It’s easy to see why authors compare launching their books to birthing a baby.
The gestation period between signing my contract and publishing my memoir, Pieces of Me: Rescuing My Kidnapped Daughters was precisely nine months. The sleepless nights as I tossed and turned before the book’s release were as constant as they were during both of my pregnancies. The never ending resource glut my book required mirrored the parasitic one of my developing fetuses so many years before. And my attachment to this growing creature was real, my sense of identity inextricably wrapped around both its outward appearance and its guts. I wanted my book baby to be well regarded in the world.
My editor, author Brooke Warner, discourages the comparison. In Green Light Your Book, she wrote, “The problem with seeing the book-as-baby orientation to your project is that too often it gets in the way of your doing what you need to do, which is trying to be more objective so you can do the hard work of promoting and selling it.”
I wish her book had come out sooner in my own publication process. It could have spared me some strife. Because thinking of Pieces of Me as my baby meant that one of my sister’s rejection of it cut like a knife. It meant that a wonderful Kirkus review I received a month before its birth had me considering pre-schools for the gifted. It meant there was no end to the rollercoaster of emotions I was feeling, no way for me to find a modicum of objectivity as I was propelled back and forth, ecstasy to desperation in a nanosecond as the little world around me weighed in on my book.
It wasn’t until I got a business license and started monitoring my expenditures that I saw my book as a product. I’d thrown down some serious cash to set up my business as a writer on publicists and editors and hired help for my author website. When I estimated my year’s expenses for tax purposes, it hit me; I’d actually spent my daughter’s inheritance. If I get struck by lightning or squashed in a hit and run, my kids will get nothing afterward but extra copies of my memoir. With that realization, it was time to get serious and recoup my investment.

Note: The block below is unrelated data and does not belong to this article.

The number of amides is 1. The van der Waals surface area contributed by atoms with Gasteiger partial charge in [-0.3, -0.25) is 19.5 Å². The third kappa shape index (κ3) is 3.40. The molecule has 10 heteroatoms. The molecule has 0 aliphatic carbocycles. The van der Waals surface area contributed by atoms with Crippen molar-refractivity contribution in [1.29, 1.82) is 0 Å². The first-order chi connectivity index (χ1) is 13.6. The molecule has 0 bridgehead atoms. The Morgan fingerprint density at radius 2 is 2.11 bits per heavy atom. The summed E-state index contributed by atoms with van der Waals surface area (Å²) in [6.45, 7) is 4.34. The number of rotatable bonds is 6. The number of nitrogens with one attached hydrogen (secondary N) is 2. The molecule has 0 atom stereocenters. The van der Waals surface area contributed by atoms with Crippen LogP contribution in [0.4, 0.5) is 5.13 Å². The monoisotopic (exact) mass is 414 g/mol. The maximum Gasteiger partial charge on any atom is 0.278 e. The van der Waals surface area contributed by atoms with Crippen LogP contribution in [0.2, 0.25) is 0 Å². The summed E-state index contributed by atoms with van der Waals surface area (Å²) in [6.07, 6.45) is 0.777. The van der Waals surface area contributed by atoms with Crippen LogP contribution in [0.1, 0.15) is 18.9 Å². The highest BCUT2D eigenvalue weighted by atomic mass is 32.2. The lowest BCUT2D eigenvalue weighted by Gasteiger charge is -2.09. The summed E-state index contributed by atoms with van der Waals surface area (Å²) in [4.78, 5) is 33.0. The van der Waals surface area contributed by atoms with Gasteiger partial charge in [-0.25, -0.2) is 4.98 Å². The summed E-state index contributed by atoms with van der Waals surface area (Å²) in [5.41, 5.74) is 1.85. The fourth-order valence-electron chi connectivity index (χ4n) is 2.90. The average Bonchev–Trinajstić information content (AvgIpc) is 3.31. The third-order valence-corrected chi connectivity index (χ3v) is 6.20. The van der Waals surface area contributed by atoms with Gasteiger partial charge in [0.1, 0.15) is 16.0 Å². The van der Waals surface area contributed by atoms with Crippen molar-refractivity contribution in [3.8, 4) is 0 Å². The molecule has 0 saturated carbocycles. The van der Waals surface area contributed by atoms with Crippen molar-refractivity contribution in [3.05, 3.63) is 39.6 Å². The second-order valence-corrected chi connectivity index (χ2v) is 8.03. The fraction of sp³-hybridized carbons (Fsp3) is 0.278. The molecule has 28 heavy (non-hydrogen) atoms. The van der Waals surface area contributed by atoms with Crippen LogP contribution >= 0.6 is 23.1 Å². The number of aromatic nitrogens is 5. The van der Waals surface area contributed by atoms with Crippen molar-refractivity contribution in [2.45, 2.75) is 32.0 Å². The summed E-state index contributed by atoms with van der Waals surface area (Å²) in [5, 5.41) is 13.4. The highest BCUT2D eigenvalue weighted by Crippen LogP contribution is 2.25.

There are many advantages to realizing that Pieces of Me is a product. Book sales have become data. The reviews of it have become feedback. The associated podcast or television interviews have become resource sharing rather than self-promotion. And I’ve become producer and director of my own business that promotes the product, my memoir.
Lizbeth Meredith is a writer based in Alaska with a bachelor’s degree in journalism and a master’s degree in psychology. She has worked as a domestic violence advocate and a child abuse investigator, and works with at-risk teens as a juvenile probation supervisor since 2000. Her memoir, Pieces of Me: Rescuing My Kidnapped Daughters, was a silver medalist in the 2017 IPPY Awards. Lizbeth also published When Push Comes to Shove: How to Help When Someone You Love is Being Abused and is a contributor to A Girl’s Guide to Travelling Alone by Gemma Thompson. She can be reached at lameredith.com or on Facebook and Twitter.